NCAC to Honor Brown v. EMA Lawyer Paul M. Smith

November 9, 2011 -

Jenner & Block Partner Paul M. Smith will be honored by the National Coalition Against Censorship (NCAC) at the “Annual Celebration of Free Speech & Its Defenders,” in New York City on November 29, 2011 at Tribeca Three Sixty°. NCAC is a coalition of more than 50 national nonprofit organizations, including civil rights, labor, education, artistic and religious groups dedicated to defending free speech through education and advocacy efforts.

While Smith’s active Supreme Court practice has spanned two decades, including oral arguments in 14 Supreme Court cases, he is best known by gamers as the man that delivered the First Amendment arguments in Brown v. Entertainment Merchants Association (2010) before the U.S. Supreme Court. His hard work contributed to overturning a California ban on the sale of "Mature" rated video games to minors.

Other notable cases include Crawford v. Marion County Election Board (2008), the Indiana Voter ID case; LULAC v. Perry (2006), and Vieth v. Jubelirer (2003), two congressional redistricting cases; Lawrence v. Texas (2003), involving the constitutionality of the Texas sodomy statute; and United States v. American Library Association (2003), involving a First Amendment challenge to the Children's Internet Protection Act.

NCAC will honor Smith along with the Young Adult novelist Laurie Halse Anderson (Speak), and novelist, memoirist and teacher Kaylie Jones. Jones garnered critical acclaim when she released an uncensored version of the classic From Here To Eternity written by her father, James Jones.

"We are delighted to honor a group so dedicated to free speech in culture and our society," said Joan Bertin, Executive Director of NCAC. "The evening is an opportunity to celebrate the past year's victories in the defense of free expression and commend those who continue to stand up to censorship in its many forms."

Tickets are on sale now for the event at www.ncacbenefit.org.


 
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Goth_Skunk"The New Totalitarians Are Here" from The Federalist. http://ow.ly/Pjz3b07/07/2015 - 11:31pm
MattsworknameThere was a time in america when we needed unions and they served a good purpose, but that time hasnt been tbe case for about 20 years or more. The same could be said of our current system for teachers in higher educatoin,but thats a whole nother story07/07/2015 - 10:22pm
TechnogeekIn large part, though, that's an extension of the level of unjust deference given to police in general. Kind of hard to find any real grievances to defend against when the organizational culture views "complains about coworker" as worse than "murderer".07/07/2015 - 8:45pm
TechnogeekThat's a police union.07/07/2015 - 8:43pm
TechnogeekNo, police unions are worse by far. Imagine every negative stereotype about unions, then add "we can get away with anything".07/07/2015 - 8:43pm
Goth_SkunkeZeek: No, I do not agree they are union members.07/07/2015 - 7:48pm
E. Zachary KnightTeachers unions are just as bad as police unions, except of course you are far less likely to be killed by a teacher on duty than you are a cop. But they also protect bad teachers from being fired.07/07/2015 - 6:29pm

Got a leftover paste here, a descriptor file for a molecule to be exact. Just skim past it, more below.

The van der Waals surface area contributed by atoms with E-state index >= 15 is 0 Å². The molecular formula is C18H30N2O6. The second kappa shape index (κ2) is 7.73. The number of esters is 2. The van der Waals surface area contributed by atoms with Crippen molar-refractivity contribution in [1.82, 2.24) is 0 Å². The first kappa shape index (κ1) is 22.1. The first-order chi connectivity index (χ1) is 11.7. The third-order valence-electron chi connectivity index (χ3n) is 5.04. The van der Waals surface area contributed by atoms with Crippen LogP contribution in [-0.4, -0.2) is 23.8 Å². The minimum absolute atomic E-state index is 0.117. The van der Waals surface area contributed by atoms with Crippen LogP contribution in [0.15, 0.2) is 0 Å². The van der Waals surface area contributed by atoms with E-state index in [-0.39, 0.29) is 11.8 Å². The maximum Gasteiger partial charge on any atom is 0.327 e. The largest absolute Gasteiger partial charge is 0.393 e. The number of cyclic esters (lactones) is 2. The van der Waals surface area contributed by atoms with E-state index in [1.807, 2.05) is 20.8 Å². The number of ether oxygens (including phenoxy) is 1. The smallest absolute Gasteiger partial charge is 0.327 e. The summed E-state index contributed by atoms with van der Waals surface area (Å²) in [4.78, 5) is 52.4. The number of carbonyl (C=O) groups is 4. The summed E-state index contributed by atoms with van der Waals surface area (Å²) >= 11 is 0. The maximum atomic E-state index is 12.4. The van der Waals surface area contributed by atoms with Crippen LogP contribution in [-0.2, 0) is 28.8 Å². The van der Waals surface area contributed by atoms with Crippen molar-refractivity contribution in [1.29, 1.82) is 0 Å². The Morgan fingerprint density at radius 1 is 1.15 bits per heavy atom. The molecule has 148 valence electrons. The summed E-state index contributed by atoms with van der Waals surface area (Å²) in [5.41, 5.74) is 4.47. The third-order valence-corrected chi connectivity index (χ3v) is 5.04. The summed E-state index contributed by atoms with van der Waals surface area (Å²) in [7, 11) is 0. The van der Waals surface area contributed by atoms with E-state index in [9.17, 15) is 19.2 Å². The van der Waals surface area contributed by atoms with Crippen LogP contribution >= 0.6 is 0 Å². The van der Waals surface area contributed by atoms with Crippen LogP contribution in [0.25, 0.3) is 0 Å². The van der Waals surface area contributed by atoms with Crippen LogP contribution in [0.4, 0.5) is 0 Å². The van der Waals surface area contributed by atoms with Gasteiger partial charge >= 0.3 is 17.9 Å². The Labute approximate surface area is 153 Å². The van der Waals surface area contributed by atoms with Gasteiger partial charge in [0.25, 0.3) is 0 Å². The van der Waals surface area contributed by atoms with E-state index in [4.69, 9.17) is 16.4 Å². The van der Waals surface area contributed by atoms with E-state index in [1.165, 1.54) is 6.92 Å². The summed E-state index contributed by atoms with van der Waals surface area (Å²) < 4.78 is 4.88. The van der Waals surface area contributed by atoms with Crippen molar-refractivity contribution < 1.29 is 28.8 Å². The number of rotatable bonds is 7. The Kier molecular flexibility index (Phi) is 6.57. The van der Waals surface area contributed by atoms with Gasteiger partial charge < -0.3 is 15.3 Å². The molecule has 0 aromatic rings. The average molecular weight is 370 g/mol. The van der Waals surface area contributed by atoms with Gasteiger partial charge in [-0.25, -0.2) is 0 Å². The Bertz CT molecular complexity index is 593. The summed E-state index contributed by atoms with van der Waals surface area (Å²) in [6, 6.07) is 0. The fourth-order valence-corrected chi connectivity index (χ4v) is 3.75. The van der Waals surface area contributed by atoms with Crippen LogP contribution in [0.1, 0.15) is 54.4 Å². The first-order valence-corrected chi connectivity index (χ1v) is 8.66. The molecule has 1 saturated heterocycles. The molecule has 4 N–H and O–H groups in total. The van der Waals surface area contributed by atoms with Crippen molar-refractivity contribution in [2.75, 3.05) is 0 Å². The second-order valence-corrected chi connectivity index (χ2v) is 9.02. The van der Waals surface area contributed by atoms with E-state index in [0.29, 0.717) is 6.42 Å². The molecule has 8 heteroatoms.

E. Zachary KnightGoth, so you agree they are still union members. Thankfully we have a first ammendment that protects people from being forced to join groups they don't support (in most cases any way.)07/07/2015 - 6:27pm
E. Zachary KnightAh, police unions. The reason why cops can't get fired when they beat a defenseless mentally ill homeless person to death. Or when they throw a grenade into a baby's crib. Or when theykill people they were called in to help not hurt themselves.07/07/2015 - 6:26pm
Goth_SkunkeZeek: Non-union employees have no right to attend meetings or union convention/AGM, or influence policy. The only time they get to vote is whether or not to strike.07/07/2015 - 6:24pm
Infophile(cont'd) about non-union police officers being given hell until they joined the union.07/07/2015 - 4:58pm
InfophileParadoxically, the drive in the US to get rid of unions seems to have left only the most corrupt surviving. They seem to be the only ones that can find ways to browbeat employees into joining when paying dues isn't mandatory. I've heard some stories ...07/07/2015 - 4:57pm
Matthew WilsonI am old school on this. I believe its a conflict of interest to have public sector unions. that being said, I do not have a positive look on unions in general.07/07/2015 - 3:59pm
TechnogeekWhat's best for the employee tends to be good for the employer; other way around, not so much. So long as that's the case, there's going to be a far stronger incentive for management to behave in such a way that invites retalitation than for the union to.07/07/2015 - 3:10pm
TechnogeekTeachers' unions? State legislatures. UAW? Just look at GM's middle management.07/07/2015 - 3:05pm
TechnogeekIn many ways it seems that the worse a union tends to behave, the worse that the company's management has behaved in the past.07/07/2015 - 3:02pm
james_fudgeCharity starts at home ;)07/07/2015 - 2:49pm
james_fudgeSo mandatory charity? That sounds shitty to me07/07/2015 - 2:49pm
E. Zachary KnightGoth, if Union dues are automatically withdrawn, then there is no such thing as a non-union employee.07/07/2015 - 2:38pm
Goth_Skunka mutually agreed upon charity instead.07/07/2015 - 2:33pm
 

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